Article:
Re: [asa] Re: Scientific stupidities part 2

From: Glenn Morton <>
Date: Fri Mar 27 2009 - 06:19:23 EDT

Once one leaves observational verification, science becomes nothing more
than mathematical theology. Take the Graviton. Tony Rothman (and someone
else) had a conversation with Freeman Dyson about whether or not the
graviton was verifiable. Rothman with the someone else wrote a paper on
that idea. They concluded that in order to detect the graviton, one must
build a clear liquid vessel the size of Jupiter and monitor it for 14
million years before having the high certitude of getting one interaction.
But because of the noise level in such a system, it would be impossible to
tell the noise from the signal. and even if you could do that, if you
monitored it for 14 million years and got a strike, you would have to wait
another 14 to 28 to get enough confirmations to publish!

So, the question is: Is the graviton verifiable. How nutty is the concept?
----- Original Message -----
From: "Bill Powers" <>
To: "Glenn Morton" <>
Cc: "asa" <>
Sent: Thursday, March 26, 2009 10:01 PM
Subject: Re: [asa] Re: Scientific stupidities part 2

> Just a question. How do we know when a "theory" or a suggestion is
> "nutty"? Is it "too metaphysical," meaning much more than we think is
> required to explain the phenomena (Ockham's razor type nutty)? I think
> the String theory and multiverses are "nutty." Why? Suppose String
> theory actually suggests some new phenomena? What then? Will it then be
> viewed by me as not or less "nutty"?
> It occurred to me today that if causal properties, or forces (or whatever
> you consider fundamental) always came mixed up, we would never have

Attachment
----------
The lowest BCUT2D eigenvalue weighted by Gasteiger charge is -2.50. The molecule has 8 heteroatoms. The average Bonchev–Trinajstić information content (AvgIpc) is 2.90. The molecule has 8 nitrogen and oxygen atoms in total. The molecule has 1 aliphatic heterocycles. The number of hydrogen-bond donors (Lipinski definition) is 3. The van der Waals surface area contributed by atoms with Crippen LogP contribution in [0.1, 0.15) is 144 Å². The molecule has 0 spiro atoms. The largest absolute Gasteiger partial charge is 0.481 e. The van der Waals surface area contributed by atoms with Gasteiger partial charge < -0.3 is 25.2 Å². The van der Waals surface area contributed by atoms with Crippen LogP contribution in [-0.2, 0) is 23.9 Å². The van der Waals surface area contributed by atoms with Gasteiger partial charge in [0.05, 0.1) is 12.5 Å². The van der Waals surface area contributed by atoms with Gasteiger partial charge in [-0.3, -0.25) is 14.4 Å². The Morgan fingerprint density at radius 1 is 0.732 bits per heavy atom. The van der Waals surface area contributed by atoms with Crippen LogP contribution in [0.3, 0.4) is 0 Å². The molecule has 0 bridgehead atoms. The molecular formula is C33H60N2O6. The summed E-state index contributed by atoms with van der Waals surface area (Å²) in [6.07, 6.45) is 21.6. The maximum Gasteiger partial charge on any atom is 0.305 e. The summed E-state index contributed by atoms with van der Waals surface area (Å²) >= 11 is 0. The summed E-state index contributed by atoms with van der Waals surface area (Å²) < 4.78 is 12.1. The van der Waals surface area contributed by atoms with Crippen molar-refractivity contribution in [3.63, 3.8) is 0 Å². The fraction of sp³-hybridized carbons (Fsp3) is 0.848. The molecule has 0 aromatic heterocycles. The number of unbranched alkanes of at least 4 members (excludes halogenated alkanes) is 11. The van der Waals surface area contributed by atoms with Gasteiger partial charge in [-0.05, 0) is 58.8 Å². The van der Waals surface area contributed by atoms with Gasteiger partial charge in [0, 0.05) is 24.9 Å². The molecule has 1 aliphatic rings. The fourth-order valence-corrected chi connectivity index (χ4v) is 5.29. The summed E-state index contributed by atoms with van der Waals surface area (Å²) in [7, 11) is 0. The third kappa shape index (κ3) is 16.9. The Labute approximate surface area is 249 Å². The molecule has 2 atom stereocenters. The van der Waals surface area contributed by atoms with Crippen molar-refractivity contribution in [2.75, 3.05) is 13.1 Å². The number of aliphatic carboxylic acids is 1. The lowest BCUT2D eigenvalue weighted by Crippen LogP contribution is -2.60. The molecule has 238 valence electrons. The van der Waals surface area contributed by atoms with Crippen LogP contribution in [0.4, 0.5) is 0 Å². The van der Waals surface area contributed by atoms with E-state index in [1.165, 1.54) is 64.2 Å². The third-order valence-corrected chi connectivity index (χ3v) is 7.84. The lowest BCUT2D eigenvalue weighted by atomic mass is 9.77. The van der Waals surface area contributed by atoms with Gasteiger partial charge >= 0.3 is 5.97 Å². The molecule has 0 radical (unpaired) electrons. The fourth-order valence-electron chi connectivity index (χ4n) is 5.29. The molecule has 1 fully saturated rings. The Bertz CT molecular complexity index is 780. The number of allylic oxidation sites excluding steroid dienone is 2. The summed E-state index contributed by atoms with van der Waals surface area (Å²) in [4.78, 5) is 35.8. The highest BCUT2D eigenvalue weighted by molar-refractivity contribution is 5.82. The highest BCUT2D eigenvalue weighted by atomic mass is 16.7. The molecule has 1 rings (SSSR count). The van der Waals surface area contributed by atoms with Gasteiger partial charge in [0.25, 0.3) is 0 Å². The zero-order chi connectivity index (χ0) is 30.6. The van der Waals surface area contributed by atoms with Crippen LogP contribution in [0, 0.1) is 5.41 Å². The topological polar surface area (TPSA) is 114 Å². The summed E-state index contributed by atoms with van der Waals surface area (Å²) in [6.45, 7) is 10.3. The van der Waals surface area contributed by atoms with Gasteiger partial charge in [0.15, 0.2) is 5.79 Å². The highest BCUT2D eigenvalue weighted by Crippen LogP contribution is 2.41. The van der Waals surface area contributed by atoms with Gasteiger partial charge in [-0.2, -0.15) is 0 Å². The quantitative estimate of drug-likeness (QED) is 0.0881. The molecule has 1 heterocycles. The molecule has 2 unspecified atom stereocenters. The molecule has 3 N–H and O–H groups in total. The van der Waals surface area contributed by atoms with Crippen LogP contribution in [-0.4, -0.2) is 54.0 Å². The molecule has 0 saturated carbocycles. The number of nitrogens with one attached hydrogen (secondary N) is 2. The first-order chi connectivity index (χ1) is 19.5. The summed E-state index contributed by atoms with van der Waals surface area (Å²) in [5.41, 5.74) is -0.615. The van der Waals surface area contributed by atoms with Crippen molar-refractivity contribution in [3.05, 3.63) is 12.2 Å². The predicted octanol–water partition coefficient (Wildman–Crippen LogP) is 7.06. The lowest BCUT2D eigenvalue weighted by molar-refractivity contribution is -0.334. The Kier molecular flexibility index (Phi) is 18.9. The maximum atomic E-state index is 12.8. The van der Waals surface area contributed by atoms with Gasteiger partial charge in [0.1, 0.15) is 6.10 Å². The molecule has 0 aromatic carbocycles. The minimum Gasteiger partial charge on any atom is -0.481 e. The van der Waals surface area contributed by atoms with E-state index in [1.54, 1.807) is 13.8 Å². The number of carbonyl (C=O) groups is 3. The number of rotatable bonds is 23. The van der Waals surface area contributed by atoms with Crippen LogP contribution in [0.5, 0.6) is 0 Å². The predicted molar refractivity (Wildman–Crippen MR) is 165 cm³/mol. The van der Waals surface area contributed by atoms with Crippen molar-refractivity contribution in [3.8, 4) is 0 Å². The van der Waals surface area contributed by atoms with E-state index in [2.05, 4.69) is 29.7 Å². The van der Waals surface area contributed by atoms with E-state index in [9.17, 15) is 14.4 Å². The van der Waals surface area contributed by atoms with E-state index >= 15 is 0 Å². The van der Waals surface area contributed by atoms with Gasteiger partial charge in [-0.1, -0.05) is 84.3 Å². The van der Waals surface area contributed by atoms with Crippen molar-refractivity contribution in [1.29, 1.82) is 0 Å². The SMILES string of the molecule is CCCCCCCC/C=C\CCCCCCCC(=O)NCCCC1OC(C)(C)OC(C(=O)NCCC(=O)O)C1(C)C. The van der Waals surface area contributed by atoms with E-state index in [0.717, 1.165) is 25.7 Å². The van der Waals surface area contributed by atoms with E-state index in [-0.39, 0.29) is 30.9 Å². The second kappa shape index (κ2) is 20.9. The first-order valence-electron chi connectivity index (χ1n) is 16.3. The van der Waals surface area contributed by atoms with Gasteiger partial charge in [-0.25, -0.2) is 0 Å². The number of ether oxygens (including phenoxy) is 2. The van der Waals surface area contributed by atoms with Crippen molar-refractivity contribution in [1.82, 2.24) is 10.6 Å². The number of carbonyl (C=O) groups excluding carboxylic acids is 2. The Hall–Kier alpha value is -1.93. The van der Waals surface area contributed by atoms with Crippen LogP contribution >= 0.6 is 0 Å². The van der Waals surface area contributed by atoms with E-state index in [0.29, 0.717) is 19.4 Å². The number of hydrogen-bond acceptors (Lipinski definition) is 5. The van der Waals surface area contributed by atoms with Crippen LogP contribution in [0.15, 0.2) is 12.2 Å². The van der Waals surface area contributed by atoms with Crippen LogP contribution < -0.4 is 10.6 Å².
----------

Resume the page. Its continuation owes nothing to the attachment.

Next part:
> discovered them. We depend upon the possibility of demonstrating the
> properties of causal forces in isolated and simple situations and
> experimental designs. Nancy Cartwright calls such demonstrable
> regularities nomological machines. What if nomological machines were not
> possible? What if, e.g., the effects of gravity could not be "sensibly"
> isolated from the electromagnetic effects or even the gravitational
> effects of other bodies, then we would never be able to observe or confirm
> the existence of such forces and their force laws (fortunately we have a
> nearly ideal gravitational machine in the earth-sun system)?
> Having said this, a further doubt arises. Modern physics has advanced on
> the ladder of simple idealized models (i.e., they may not ever exactly
> exist in nature -- there is no hydrogen model in nature because a hydrogen
> atom never exists alone). How do we know that we have chosen the
> "correct" building blocks? Why believe there are four fundamental forces?
> Perhaps all of this is "nutty."
> I frankly do not know how to know. My model for how science progresses is
> that it keeps throwing out its net, further than would seem reasonable by
> most conservative estimations (i.e., anyone interested in certain truth),
> sort of like inching out along a branch in the dark. We keep proceeding
> unless something really comes up and hits us in the face, something that
> snaps off the branch, and we fall to the ground. But we don't at that
> point burn the whole tree down. We climb back up into the tree, closer to
> the trunk and try again.
> So, I guess would say that anything is "nutty" only within the context of
> a given branch. Often, or at least possibly, what appears "nutty" will in
> some future realization produce a new branch as the neo-nutty.
> I'm certain there are examples of such occurrences.
> Anyone got any?
> bill powers
> White, SD

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Received on Fri Mar 27 06:19:48 2009

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